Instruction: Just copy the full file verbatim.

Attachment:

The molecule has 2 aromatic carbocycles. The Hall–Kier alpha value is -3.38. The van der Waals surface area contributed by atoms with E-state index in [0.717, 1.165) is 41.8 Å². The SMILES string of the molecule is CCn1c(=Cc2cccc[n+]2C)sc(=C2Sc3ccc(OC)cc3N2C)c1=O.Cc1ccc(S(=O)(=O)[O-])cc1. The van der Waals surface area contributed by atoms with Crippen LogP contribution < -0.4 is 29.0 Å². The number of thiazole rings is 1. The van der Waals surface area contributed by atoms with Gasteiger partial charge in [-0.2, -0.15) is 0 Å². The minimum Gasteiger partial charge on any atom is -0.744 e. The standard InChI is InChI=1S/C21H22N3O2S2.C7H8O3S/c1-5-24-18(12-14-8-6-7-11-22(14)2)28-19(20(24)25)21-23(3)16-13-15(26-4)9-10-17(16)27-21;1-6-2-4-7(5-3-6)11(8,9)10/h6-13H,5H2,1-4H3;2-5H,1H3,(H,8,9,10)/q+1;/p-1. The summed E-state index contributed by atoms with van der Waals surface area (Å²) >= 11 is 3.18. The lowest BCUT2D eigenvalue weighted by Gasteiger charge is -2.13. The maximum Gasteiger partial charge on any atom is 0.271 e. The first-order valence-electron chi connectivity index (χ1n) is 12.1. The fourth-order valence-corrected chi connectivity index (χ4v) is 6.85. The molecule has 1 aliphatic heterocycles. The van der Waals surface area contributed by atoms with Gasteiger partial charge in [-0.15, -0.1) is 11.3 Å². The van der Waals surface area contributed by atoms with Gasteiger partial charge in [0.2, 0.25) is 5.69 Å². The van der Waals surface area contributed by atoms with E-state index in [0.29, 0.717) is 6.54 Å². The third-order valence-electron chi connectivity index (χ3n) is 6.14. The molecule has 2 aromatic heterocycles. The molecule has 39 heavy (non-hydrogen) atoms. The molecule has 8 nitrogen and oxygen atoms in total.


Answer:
The molecule has 2 aromatic carbocycles. The Hall–Kier alpha value is -3.38. The van der Waals surface area contributed by atoms with E-state index in [0.717, 1.165) is 41.8 Å². The SMILES string of the molecule is CCn1c(=Cc2cccc[n+]2C)sc(=C2Sc3ccc(OC)cc3N2C)c1=O.Cc1ccc(S(=O)(=O)[O-])cc1. The van der Waals surface area contributed by atoms with Crippen LogP contribution < -0.4 is 29.0 Å². The number of thiazole rings is 1. The van der Waals surface area contributed by atoms with Gasteiger partial charge in [-0.2, -0.15) is 0 Å². The minimum Gasteiger partial charge on any atom is -0.744 e. The standard InChI is InChI=1S/C21H22N3O2S2.C7H8O3S/c1-5-24-18(12-14-8-6-7-11-22(14)2)28-19(20(24)25)21-23(3)16-13-15(26-4)9-10-17(16)27-21;1-6-2-4-7(5-3-6)11(8,9)10/h6-13H,5H2,1-4H3;2-5H,1H3,(H,8,9,10)/q+1;/p-1. The summed E-state index contributed by atoms with van der Waals surface area (Å²) >= 11 is 3.18. The lowest BCUT2D eigenvalue weighted by Gasteiger charge is -2.13. The maximum Gasteiger partial charge on any atom is 0.271 e. The first-order valence-electron chi connectivity index (χ1n) is 12.1. The fourth-order valence-corrected chi connectivity index (χ4v) is 6.85. The molecule has 1 aliphatic heterocycles. The van der Waals surface area contributed by atoms with Gasteiger partial charge in [-0.15, -0.1) is 11.3 Å². The van der Waals surface area contributed by atoms with Gasteiger partial charge in [0.2, 0.25) is 5.69 Å². The van der Waals surface area contributed by atoms with E-state index in [0.29, 0.717) is 6.54 Å². The third-order valence-electron chi connectivity index (χ3n) is 6.14. The molecule has 2 aromatic heterocycles. The molecule has 39 heavy (non-hydrogen) atoms. The molecule has 8 nitrogen and oxygen atoms in total.